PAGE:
Eretz Yisrael in Jewish Sources #1
Perspectives on the challenges confronting the Jewish People and State through the eyes of one who finds himself taking an active role in the compelling drama that is the life of the Jewish People in the Land of Israel.
That being said, I have felt for a while (as well as having been told by my wife) that I do not have enough "positive" Israel content on my blog, and that in focusing mainly on the challenges, it is easy to lose sight of all of the positive reasons for the Jewish People living in the Land of Israel.
To remedy this problem, I hope, with G-d's help, to post on a daily basis a different Jewish source discussing the centrality of the Land of Israel to the Jewish People, because in spite of all of the challenges that the Jewish People may be facing in the Land of Israel, there is truly no better place for a Jew to live or call home.
From the Tzitz Eliezer (Rabbi Eliezer Yehudah Waldenberg) - Responsa Tzitz Eliezer 7:48:12 (Translation from: "A Question of Redemption: Can the Modern State of Israel be the Beginning of the Redemption?")
...It seems clear to me that there is no reason whatsoever to refuse to come to the Land just because the heads of State have - for the most part - cast off the yoke of Torah (due to our numerous sins). There is also no basis for the argument that the heavenly redemption cannot possibly arise through people who have no fear of G-d in their hearts. [Such claims] are inherently flawed and their refutation is obvious, for it is clear that the greater the religious Aliyah is, the more influence Orthodox Jewry will have on the State's institutions. The, in the course of time, our efforts to improve matters will be crowned with success (with G-d's help).
Besides this, who can fully comprehend Divine Providence and fathom the Almighty? Such events have occurred before. Namely, when there was "none surviving and none remaining," Hashem sent His hallowed assistance through an evil king of Israel, to widen the borders of the Land and settle multitudes of Jews there. Most astounding is the fact that Scriptures mention this [conquest] in praise of that king, immediately after mentioning how wicked he was. [We can only explain this anomaly] in the sense of "a sin cannot extinguish a mitzvah." Here are the verses I am referring to: "In the fifteenth year of Amatzyahu son of Yoash King of Yehudah, Yerovam son of Yoash King of Israel began to reign in Shomron..." (Melachim 14:23-27)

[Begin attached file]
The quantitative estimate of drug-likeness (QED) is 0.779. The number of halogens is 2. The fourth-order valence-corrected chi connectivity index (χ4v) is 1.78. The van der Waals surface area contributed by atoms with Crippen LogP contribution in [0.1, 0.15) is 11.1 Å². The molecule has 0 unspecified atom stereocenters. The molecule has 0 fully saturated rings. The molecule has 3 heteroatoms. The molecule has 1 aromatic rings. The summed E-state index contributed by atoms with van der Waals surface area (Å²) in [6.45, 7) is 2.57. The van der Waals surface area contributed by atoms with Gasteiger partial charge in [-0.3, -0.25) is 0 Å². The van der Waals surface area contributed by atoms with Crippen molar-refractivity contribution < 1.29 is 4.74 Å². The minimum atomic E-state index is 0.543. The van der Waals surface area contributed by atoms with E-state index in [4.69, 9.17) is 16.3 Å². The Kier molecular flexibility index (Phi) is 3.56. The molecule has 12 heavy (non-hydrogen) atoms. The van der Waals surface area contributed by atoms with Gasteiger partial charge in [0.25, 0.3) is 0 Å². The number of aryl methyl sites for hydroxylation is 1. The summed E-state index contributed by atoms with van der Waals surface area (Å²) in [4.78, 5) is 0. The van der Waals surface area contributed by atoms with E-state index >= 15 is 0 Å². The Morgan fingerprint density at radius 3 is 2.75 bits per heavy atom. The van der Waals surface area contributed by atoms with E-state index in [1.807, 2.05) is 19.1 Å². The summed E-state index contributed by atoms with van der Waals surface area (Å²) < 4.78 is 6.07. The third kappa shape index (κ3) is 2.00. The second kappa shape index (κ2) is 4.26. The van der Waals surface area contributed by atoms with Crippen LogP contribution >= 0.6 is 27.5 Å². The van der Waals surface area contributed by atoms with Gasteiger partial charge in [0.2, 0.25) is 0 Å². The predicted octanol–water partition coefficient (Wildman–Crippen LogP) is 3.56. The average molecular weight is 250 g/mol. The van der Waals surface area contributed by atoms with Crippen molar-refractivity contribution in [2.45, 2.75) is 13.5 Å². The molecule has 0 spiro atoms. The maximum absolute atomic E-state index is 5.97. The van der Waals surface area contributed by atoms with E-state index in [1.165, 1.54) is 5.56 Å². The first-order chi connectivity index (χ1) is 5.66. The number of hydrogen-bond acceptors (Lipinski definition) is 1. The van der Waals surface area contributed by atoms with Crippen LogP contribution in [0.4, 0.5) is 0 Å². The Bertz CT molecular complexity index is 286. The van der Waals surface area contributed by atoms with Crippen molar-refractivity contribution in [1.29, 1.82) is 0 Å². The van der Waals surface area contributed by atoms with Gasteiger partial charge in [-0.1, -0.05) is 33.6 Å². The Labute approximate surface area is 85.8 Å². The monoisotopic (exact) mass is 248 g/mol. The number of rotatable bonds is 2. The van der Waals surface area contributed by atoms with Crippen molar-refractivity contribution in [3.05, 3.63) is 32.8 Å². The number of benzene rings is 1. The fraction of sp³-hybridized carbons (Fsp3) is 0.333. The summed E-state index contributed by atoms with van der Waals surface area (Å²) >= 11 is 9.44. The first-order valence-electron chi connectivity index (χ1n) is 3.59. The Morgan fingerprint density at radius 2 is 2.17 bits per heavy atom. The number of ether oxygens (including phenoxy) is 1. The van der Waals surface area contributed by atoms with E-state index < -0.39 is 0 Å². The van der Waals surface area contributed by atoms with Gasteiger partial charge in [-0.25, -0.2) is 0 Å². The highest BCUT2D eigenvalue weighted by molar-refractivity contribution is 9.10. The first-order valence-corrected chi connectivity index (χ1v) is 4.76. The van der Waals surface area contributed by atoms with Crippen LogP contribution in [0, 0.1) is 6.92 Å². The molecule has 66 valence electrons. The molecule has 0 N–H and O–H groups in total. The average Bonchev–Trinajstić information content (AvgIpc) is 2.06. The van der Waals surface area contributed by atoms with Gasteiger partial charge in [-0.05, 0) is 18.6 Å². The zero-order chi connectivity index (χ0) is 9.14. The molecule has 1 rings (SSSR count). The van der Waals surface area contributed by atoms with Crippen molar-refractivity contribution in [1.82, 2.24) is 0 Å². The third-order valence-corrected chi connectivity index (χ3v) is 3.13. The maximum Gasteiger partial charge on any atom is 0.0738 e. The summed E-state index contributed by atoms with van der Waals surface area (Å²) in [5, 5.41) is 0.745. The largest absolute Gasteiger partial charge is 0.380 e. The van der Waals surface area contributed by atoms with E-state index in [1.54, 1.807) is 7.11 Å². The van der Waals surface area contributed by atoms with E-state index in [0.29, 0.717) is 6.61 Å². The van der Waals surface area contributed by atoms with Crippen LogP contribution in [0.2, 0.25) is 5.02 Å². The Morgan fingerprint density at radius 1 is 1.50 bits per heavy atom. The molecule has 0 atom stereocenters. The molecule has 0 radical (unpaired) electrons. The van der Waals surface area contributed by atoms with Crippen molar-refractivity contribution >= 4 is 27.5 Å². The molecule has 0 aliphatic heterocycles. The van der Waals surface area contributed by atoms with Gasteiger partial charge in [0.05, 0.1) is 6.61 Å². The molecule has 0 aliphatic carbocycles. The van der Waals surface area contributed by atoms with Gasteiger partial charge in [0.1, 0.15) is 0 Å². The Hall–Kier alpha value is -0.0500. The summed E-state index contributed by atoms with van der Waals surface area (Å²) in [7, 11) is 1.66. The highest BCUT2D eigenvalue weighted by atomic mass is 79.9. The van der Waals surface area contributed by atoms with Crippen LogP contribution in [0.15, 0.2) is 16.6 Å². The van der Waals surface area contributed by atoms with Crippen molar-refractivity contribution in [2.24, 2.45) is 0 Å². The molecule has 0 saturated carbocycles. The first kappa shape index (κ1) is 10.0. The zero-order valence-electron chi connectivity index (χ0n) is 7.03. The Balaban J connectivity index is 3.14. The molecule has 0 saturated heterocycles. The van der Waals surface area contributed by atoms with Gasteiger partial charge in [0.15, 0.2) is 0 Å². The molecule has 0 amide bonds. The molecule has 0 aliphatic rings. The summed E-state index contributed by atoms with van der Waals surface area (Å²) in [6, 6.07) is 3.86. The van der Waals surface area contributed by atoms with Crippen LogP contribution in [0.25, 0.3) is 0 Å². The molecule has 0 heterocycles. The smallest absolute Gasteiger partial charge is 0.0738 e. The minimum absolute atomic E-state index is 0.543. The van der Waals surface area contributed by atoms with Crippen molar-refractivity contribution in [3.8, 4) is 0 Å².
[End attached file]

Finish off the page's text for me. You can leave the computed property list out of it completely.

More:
Thus, the prophets of truth and righteousness describe clearly - like a dream and interpretation - the wondrous sight of Israel being saved from an enemy by way of an exceedingly wicked man, in all respects. Now, it is well known that nothing included in the Holy Scriptures, even in story form, is written merely for the sake of storytelling, G-d forbid. Rather, it serves as prophecy and instruction for future generations. It follows, then, that the verses cited above are included [in the Prophets] for the same reason - to serve as a guiding light and to give us clear insight into every event that occurs throughout the generations.
Therefore, who could assure us - and confirm it with a handshake - that we were not considered "very bitter, with none remaining and no helper..." after the great destruction perpetrated by that enemy of mankind, Hitler (yimach shemo)? [Our situation during the Holocaust] was certainly no less [dire] than in the days [of Yerovam]. It seems to me that there has never been such a ruthless and widespread genocide since the creation of humanity. However, Hashem showed us His loving kindness and did not speak to erase the name of Israel from under the heavens.
Therefore, it is not farfetched to say that when we desperately needed an independent state on solid ground like our Land, Hashem assisted us, in His great mercy, through those who held the reigns of national leadership all along and were willing and able to do the job. And he did not pay attention to the fact that most of them failed to observe Torah and mitzvot. Why do you involve yourself with the Merciful One's hidden matters?
Primarily, we must fulfill our obligations towards G-d and keep His mitzvot including the great and lofty mitzvah of ascending to and settling the Land of Israel, which is equal to all the mitzvot in the Torah, as it says in the Sifrei (Parshat Re'eh) and the Tosefta (Avoda Zarah 5:2). We must also try to motivate, to the best of our abilities, anyone who bears the name of Israel - in the government and outside of it, in cities and in villages - to return to G-d and His Torah, for our own benefit. "Fools who sin [will eventually suffer the consequences]," (Avodah Zarah 54b) and Hashem will do whatever is good in His eyes.